Stacey Deleria Finley, PhD

Title(s)Associate Professor of Biomedical Engineering
SchoolViterbi School of Engineering, BME
Phone+1 213 740 8788
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    Collapse Biography 
    Collapse Awards and Honors
    2016Keystone Symposia Fellow
    Diverse: Issues in Higher Education2015Emerging Scholar Award
    National Academy of Engineering2014Frontiers in Engineering Education
    University of Southern California2013WiSE Gabilan Assistant Professorship
    Journal Biotechnology and Bioengineering2010Elmer Gaden Jr. Award
    National Institutes of Health2010Ruth L. Kirschstein NRSA Postdoctoral Fellowship
    UNCF/Merck Science Initiative2010Postdoctoral Science Research Fellowship
    National Science Foundation2006Graduate Research Fellowship

    Collapse Overview 
    Collapse Overview
    Dr. Stacey Finley joined the Biomedical Engineering Department at USC in 2013. Dr. Finley received her Bachelor's degree in Chemical Engineering from Florida A & M University in 2004. She pursued graduate studies in Chemical Engineering and received her Ph.D. in 2009 from Northwestern University. While at Northwestern, Dr. Finley was a recipient of the NSF Graduate Research Fellowship and a participant in the NIH Biotechnology Predoctoral Training Program. Following her graduate work, Dr. Finley was a postdoctoral research fellow at Johns Hopkins University School of Medicine. She was awarded postdoctoral fellowships from the NIH National Research Service Award (NRSA) and the UNCF/Merck Science Initiative. She is a member of American Association of Cancer Research (AACR), American Institute of Chemical Engineers (AIChE), Biomedical Engineering Society (BMES), International Society for Computational Biology (ISCB), and the Society of Mathematical Biology (SMB).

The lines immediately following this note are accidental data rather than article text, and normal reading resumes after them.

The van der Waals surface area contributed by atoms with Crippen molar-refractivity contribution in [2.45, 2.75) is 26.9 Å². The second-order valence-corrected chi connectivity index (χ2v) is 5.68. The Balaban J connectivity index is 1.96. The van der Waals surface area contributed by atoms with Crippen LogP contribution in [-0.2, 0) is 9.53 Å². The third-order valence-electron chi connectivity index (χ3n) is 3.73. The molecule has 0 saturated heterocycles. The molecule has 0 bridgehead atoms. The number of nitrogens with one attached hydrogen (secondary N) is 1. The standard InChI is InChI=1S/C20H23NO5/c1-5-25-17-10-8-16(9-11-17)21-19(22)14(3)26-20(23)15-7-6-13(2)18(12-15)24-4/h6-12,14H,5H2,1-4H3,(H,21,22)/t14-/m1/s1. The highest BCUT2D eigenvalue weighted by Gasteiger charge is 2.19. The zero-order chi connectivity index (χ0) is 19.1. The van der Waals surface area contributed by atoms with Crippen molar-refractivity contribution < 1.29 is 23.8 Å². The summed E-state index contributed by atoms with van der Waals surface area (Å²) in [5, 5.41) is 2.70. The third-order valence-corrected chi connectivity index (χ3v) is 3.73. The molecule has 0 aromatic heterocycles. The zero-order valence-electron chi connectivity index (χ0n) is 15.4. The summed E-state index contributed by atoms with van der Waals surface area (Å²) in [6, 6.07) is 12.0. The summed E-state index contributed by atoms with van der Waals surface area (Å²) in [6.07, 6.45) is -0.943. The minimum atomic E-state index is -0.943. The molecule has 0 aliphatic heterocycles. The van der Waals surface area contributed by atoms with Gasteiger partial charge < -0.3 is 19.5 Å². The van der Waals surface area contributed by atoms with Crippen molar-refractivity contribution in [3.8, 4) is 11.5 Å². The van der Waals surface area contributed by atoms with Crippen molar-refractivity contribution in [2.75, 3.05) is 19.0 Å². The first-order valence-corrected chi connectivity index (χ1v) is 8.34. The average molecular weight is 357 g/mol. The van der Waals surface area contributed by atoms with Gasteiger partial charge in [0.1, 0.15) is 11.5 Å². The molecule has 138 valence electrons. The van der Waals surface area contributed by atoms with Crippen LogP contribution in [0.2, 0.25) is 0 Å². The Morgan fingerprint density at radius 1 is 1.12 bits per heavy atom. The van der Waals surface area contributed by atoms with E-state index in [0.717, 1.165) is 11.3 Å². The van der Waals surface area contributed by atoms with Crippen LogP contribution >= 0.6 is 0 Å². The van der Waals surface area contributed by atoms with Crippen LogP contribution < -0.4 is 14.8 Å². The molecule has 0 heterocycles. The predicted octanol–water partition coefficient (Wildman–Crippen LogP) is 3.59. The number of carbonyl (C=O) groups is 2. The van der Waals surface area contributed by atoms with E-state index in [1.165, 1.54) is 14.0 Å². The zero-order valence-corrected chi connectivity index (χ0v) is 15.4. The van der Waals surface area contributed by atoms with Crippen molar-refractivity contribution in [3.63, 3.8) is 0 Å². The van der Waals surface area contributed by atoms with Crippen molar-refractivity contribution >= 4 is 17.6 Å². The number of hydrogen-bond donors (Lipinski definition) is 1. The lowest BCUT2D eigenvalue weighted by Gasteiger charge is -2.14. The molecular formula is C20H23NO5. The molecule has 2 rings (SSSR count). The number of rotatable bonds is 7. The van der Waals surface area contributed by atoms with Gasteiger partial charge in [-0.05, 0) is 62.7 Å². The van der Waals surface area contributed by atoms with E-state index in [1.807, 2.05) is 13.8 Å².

Collapse Research 
    Collapse Research Activities and Funding
    Multiscale systems biology modeling to exploit tumor-stromal metabolic crosstalk in colorectal cancer
    NIH/NCI U01CA232137Sep 13, 2018 - Aug 31, 2023
    Role: Principal Investigator
    Predictive model of pro- and anti-angiogenic factors involved in breast cancer
    NIH/NCI F32CA154213Sep 15, 2010 - Feb 14, 2013
    Role: Principal Investigator

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    Collapse Bibliographic 
    Collapse Publications
    Publications listed below are automatically derived from MEDLINE/PubMed and other sources, which might result in incorrect or missing publications. Researchers can login to make corrections and additions, or contact us for help.
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    1. Rohrs JA, Wang P, Finley SD. Understanding the Dynamics of T-Cell Activation in Health and Disease Through the Lens of Computational Modeling. JCO Clin Cancer Inform. 2019 01; 3:1-8. PMID: 30689404.
      View in: PubMed
    2. Song M, Finley SD. Mechanistic insight into activation of MAPK signaling by pro-angiogenic factors. BMC Syst Biol. 2018 Dec 27; 12(1):145. PMID: 30591051.
      View in: PubMed
    3. Rohrs JA, Zheng D, Graham NA, Wang P, Finley SD. Computational Model of Chimeric Antigen Receptors Explains Site-Specific Phosphorylation Kinetics. Biophys J. 2018 Sep 18; 115(6):1116-1129. PMID: 30197180.
      View in: PubMed
    4. Wu Q, Arnheim AD, Finley SD. In silico mouse study identifies tumour growth kinetics as biomarkers for the outcome of anti-angiogenic treatment. J R Soc Interface. 2018 Aug; 15(145). PMID: 30135261.
      View in: PubMed
    5. Li D, Finley SD. The impact of tumor receptor heterogeneity on the response to anti-angiogenic cancer treatment. Integr Biol (Camb). 2018 04 23; 10(4):253-269. PMID: 29623971.
      View in: PubMed
    6. Gaddy TD, Wu Q, Arnheim AD, Finley SD. Mechanistic modeling quantifies the influence of tumor growth kinetics on the response to anti-angiogenic treatment. PLoS Comput Biol. 2017 12; 13(12):e1005874. PMID: 29267273.